We know that people fundraising around the subject of cancer or bereavement will most likely be experiencing extreme emotions. Chatbots are not human enough to write sensitive personalised messages or recognise what people are going through. A human having a quick glance at the Facebook fundraiser’s page and profile will outperform a bot every time.

And when technology and personalisation goes wrong (which it does often) the risk is too high to bear. 

3. When it comes to Messenger, Facebook have changed the rules making it useless for long term engagement

Facebook keeps changing the rules about what marketing can be done using Facebook Messenger Bots. Worried about the abuse of the platform by spam (overzealous messaging) Facebook introduced the “24+1” rule and then this was reduced to the “24 hour rule”.

It basically limits any interaction between a person and a brand using Messenger to a  24 hour period. If the person does not respond in 1 day that’s it – you can’t message them again (other than a few transactional message points that are allowed).

This means that Messenger as a channel is useless for long-term engagement with fundraisers and donors. This was a massive impact to the excitement around using Facebook Messenger bots to engage fundraisers and it killed a lot of Messenger marketing enthusiasm overnight.

One Chatbot fundraising agency that folded partly because of this change said: 

“this had a massive (negative) impact on “IM fundraising”, we were real people but this change meant that we couldn’t go back and restart those conversations with a prompt message, to try and get to a donation ask scenario. rendering a lot of our facebook ad “leads” as useless over night.”

This was the advice from ManyChat, the popular chatbot software that most fundraising chatbots are built on:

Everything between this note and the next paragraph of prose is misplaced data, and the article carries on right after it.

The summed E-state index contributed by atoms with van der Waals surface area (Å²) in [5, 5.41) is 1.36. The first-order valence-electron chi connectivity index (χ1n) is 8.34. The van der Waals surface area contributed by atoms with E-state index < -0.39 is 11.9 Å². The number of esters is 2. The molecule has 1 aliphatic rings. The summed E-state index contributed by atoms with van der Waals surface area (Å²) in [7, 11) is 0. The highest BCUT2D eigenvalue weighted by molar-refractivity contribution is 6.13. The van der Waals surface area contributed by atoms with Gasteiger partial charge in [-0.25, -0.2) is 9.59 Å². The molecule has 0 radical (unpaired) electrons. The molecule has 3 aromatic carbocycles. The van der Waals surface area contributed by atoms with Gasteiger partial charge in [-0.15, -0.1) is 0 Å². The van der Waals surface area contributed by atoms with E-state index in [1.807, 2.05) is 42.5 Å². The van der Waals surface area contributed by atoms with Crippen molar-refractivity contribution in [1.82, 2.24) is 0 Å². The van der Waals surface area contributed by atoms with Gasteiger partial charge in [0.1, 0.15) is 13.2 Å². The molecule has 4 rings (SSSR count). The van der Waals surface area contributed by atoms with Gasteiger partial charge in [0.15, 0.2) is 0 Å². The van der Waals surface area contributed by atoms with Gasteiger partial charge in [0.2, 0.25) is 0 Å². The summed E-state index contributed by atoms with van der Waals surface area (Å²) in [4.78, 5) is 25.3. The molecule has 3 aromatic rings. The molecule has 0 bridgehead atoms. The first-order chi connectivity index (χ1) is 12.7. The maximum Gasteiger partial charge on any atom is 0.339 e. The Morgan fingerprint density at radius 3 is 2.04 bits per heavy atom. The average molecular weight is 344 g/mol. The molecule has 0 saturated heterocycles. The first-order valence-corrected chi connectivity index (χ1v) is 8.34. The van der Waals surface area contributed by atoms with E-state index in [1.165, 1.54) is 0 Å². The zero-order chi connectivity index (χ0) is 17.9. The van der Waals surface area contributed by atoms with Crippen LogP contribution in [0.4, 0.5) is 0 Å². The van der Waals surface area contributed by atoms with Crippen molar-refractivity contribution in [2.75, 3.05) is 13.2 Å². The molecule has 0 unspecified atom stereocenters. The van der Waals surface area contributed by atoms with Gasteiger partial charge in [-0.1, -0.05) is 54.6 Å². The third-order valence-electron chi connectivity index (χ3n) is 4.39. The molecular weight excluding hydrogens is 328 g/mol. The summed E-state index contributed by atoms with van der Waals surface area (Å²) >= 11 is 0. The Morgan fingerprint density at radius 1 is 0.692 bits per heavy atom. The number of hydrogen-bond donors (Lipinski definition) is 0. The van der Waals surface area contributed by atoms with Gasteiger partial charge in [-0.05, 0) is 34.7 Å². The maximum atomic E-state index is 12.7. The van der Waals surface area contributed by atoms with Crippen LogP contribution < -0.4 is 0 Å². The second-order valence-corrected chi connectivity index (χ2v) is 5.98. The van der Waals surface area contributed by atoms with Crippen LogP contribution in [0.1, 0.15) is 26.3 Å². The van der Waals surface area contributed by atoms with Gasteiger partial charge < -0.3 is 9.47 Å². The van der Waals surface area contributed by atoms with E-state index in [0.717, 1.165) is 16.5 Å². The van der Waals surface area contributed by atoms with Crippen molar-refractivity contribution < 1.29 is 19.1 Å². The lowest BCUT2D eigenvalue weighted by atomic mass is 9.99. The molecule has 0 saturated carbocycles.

“Start gathering phone numbers and email addresses immediately to maximize the reach of your SMS and email steps, and also ensure that you have access to your audience through independent channels.

Get familiar with omnichannel campaigns that leverage Messenger, SMS, and email together to maximize your ROI while staying compliant with the New Messenger Policy."

This is staggering. They are basically saying that you can’t rely on chatbots and should diversify your platform risk by investing in email and SMS.

4. Messenger Bots are more Facebook Platform Risk

We’re all for keeping people on Facebook where it makes sense. But Facebook is so successful for fundraising right now that nonprofits are rightly concerned about Facebook having too much power and control over their fundraising. 

Some parts of the Facebook ecosystem are not replaceable for making great Facebook fundraising work. For example, there is nothing like Facebook Ads or Facebook Groups and they are not replaceable when running great virtual events. This is not the case with Facebook Messenger. There are plenty of non-Facebook channels that can be used instead, like email and SMS and as you’ll read below there are reasons they are better for your nonprofit long term. 

Having even more of the experience wrapped up in a Facebook Messenger Bot for fundraising, means more power and control for Facebook.

Instead, at GivePanel we focus on helping nonprofits go “Beyond Facebook” by capturing data and engaging fundraisers on channels that have less platform risk like email and SMS text messaging.  We think this not only gets better results but also reduces the reliance on Facebook as a platform.

5. Chatbots are a terrible way to allow people to sign up to something simple

What’s sad is that it’s so unnecessary, all the information that can be gleaned from a long-winded chatbot experience could have been done in 30 seconds on a simple online form.